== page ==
When the inaugural 48 Hours in the Hub kicked off in Boston last night, the official list of 25 participants included four startups from Atlantic Canada.
Canadian Entrepreneurs in New England, a network of Canuck expats in the Boston area, is holding the event that runs through tomorrow as an east coast counterpart to 48 Hours in the Valley, operated by C100 in Silicon Valley. (Coincidentally, C100 UK held its 48 Hours in London event late last week, though there were no Atlantic Canadian participants.)
The 48 Hours in the Hub event is intended to be an intense two-day session that can expose more than 20 of the hottest startups in Canada to the booming tech and life sciences community in and around Boston.
The big difference with its West Coast counterpart is CENE is looking for life sciences as well as IT and Cleantech companies, reflecting the massive healthcare complex in the Boston area. More than 15 of the companies attending the Boston event are involved in some way with healthcare or life sciences.
CENE -- pronounced the same as "scene" -- is a non-for-profit group whose members help Canadian startups that need to make connections in the booming Boston market. Formed in conjunction with the Canadian Consulate in Boston, the group aims to mentor young companies and make the introductions that can help entrepreneurs make inroads in the U.S. market. CENE had its official launch at the Atlantic Venture Forum in Halifax in June.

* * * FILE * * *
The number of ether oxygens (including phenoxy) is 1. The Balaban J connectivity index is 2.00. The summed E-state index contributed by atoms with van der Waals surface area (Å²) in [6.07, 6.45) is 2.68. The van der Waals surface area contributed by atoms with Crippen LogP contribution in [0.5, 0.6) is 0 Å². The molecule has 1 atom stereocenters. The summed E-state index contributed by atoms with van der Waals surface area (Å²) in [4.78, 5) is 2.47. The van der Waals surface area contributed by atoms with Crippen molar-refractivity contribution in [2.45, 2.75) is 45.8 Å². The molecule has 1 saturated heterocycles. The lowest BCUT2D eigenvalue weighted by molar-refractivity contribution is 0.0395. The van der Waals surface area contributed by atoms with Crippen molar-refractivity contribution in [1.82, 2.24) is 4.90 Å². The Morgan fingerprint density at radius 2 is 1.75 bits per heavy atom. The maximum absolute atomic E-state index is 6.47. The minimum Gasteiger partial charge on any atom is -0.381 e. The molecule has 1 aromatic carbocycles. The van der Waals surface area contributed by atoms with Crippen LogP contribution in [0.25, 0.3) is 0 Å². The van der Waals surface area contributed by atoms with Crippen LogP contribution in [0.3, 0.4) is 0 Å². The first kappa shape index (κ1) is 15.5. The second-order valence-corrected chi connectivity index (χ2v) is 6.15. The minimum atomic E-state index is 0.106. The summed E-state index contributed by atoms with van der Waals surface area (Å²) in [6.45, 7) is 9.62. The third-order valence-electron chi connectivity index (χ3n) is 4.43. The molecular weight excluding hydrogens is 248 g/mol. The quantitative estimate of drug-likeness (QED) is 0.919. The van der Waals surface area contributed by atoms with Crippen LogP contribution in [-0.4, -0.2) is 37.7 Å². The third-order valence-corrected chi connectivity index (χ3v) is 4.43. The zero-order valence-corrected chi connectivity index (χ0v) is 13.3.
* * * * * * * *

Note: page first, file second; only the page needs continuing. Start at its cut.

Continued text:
The participants from Atlantic Canada are:
-- Affinio, a new venture co-founded by Tim Burke, the CEO of the Halifax-based startup lab 26Ones Inc. Affinio specializes in customer affinity profiling, which means it trolls through billions of pieces of publicly available information online to identify new prospects for companies and understand how they are connected to current customers.
-- Halifax Biomedical Inc., a Mabou, N.S., medical device company whose technology gives a surgeon an immediate and detailed picture of how an implant is taking hold in an orthopaedic patient. Halifax Biomedical’s main product is the roentgen stereophotogrammetric analysis or RSA, which allows two simultaneous X-rays to be taken from different angles.
-- ViTRAK Systems of Charlottetown, which has developed a pressure-sensitive flooring system for tracking and analyzing human movement. The Stepscan Pad can be connected and arranged in lines or as squares of up to 400 square feet.
-- And Strue, another Charlottetown outfit, which is building a distributed cloud file system that allows companies to encrypt and fragment files so they can be stored across several cloud providers. The idea is to improve security by diversifying the storage sites for cloud-based files.
Thierry Weissenburger, an organizer at CENE, said Jordan MacLeod, the CEO of Strue, had to drop out of the programs for 48 Hours in the Hub because of a knee injury. However, he remains on the official list because he is now going through the Canadian Technology Accelerator in Boston.